August 2, 2021

DCTRS

Damascus Center for Theoretical and Civil Rights Studies

Clippers hit the road, with NBA protocols sure to follow

For as long as NBA road trips have existed, its markets have been ranked by the hundreds who regularly travel its 28-city circuit by any number of preferences, from nightlife and dining options to the distance between the airport and the arena.

As teams began to navigate travel amid a pandemic this season, some have been looking at the map through a different lens: Where will teams feel the most normal?

By leaving behind the single-location “bubble” where the NBA staged the final three months of last season in favor of playing in home markets, some with fans in the arenas, the league and its players union agreed to a raft of policies and protocols governing where they can go and what they can do once in another market.

Hotels must create private entrances for teams, separate from the public. Attending indoor social gatherings of 15 or more people outside of the hotel is prohibited, meaning bars, lounges and clubs are off-limits. The league will soon require sensors to be worn during all team-organized activities as part of its contact-tracing program, according to ESPN.

The rules are tight, but with leeway built in, too. Under certain provisions, travel parties can eat at league-approved restaurants. Teams can arrange for hotel space of at least 2,000 square feet to be converted into a lounge or game room. Such allowances aren’t ironclad guarantees because more stringent local rules can supersede the league’s guidelines.

“Traveling party members must comply with state and local public health ordinances or other laws or regulations applicable to professional sports teams entering another state for a game,” according to the league’s protocols.

Though road trips have always differed city by city, the discrepancies in local and state health regulations have added a new wrinkle.

Traveling to at least 41 games a year for 28 NBA seasons has made the road feel like home for Terry Stotts, the Portland Trail Blazers coach whose familiarity visiting everywhere from Toronto to Texas is built around two things: where experience tells him he can find a good walk and a good restaurant.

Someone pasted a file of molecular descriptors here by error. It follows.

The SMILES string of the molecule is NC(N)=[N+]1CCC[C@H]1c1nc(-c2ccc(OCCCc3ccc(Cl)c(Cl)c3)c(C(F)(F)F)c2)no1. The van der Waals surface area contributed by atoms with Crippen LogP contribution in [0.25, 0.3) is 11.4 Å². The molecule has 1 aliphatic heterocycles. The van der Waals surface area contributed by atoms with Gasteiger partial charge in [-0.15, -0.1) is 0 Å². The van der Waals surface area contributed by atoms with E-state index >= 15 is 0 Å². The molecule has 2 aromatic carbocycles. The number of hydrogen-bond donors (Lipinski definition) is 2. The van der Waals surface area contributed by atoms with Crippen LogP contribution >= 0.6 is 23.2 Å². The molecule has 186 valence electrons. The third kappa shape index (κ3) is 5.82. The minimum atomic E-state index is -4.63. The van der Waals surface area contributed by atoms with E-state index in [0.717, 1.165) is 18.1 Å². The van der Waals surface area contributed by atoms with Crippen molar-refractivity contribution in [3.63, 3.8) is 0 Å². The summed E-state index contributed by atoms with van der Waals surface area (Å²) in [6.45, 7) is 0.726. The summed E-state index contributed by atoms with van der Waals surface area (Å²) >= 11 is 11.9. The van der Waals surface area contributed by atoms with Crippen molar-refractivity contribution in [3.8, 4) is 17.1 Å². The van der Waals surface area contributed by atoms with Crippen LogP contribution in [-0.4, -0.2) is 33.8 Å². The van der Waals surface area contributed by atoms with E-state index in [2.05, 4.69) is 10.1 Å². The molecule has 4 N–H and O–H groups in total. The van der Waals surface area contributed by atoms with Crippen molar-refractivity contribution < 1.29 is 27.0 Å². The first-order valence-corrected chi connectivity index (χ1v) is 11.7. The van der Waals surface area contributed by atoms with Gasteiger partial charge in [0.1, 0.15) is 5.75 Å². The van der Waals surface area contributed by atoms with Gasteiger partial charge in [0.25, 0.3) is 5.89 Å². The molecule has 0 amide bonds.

He couldn’t do either during a four-day stay in Los Angeles this week.

Takeout-only dining had long ago rendered moot Stotts’ habit of watching NBA games on his off night at a local sports bar. Restrictions limiting the size of gatherings also prohibited the Trail Blazers from eating meals together inside their hotel.

It’s a stark contrast to rules that, in certain markets, will allow players, coaches and staffers to dine out with people who are not part of the team‘s traveling party, even if the practice is officially discouraged.

“L.A. County recommended that we not leave the hotel, so that’s been probably the biggest restriction,” Stotts said. “And we can’t meet as a group at the hotel.”

Where teams have groused in the past about spending too much time around one another on long road trips, teams are now searching for acceptable reasons to meet. Portland scheduled two shoot-arounds and a practice while in L.A. just to be able to spend time around one another, Stotts said.

“I know our guys are taking the pandemic seriously and taking precautions and we went through the bubble experience,” Stotts said. “So as much as it is a little disconcerting to not be able to leave [the hotel], we all understand how important it is.”

While in Denver for a Christmas matchup with the Nuggets, the Clippers could not meet in a group at their hotel, which meant that Christmas Eve dinners were ordered through the hotel’s restaurant and picked up in individually wrapped packages.

League observers have stressed that the inconvenience of road-trip rules are in place for a reason, and that any sacrifices pale in comparison to the disruptions caused by COVID-19 across the country.

“Not being able to meet as a group and as a staff in the meeting rooms we usually have, that was different,” Clippers coach Tyronn Lue said. “Not being able to eat lunch or breakfast after shootaround together and get our bags to go, that was different as well. But, you know, it’s not a very big — it’s not a drastic change. Just being more to yourself, I guess, than being in bigger groups. But our guys handled it well.”

One day earlier in Tampa, Fla., the temporary home of the Toronto Raptors after travel restrictions kept them from playing in Canada, looser state and local regulations allowed 3,800 fans to watch from the stands during the Raptors’ Dec. 23 opener against New Orleans.

After eight games inside empty arenas this season, the preseason included, the Clippers will play Friday in Salt Lake City in front of paying fans for the first time since March 10.

Utah sold more than 1,900 tickets for a home game last week against Minnesota.

“To have the fans there will be appreciated, it’ll be added energy toward the game, but I’m not all too concerned about it, because I believe the NBA has done everything it needs to do, protocol-wise,” said Clippers center Mfiondu Kabengele. “So I feel safe.”

Some teams have considered staying at resorts with a campus-style footprint rather than a downtown tower to allow more freedom of movement.

“Things are gonna be different, it’s gonna be weird,” Clippers center Serge Ibaka said. “I think what the NBA did is try to provide the best they can to make sure we’re safe, we play it safe.

”… We love this game, we love to play this game, so we have to do whatever it takes to be safe.”

UP NEXT

AT UTAH

When: 6 p.m. PST, Friday

On the air: TV: Prime Ticket. Radio: 570

Update: The Jazz will be playing on the second night of back-to-back games after facing Phoenix on Thursday.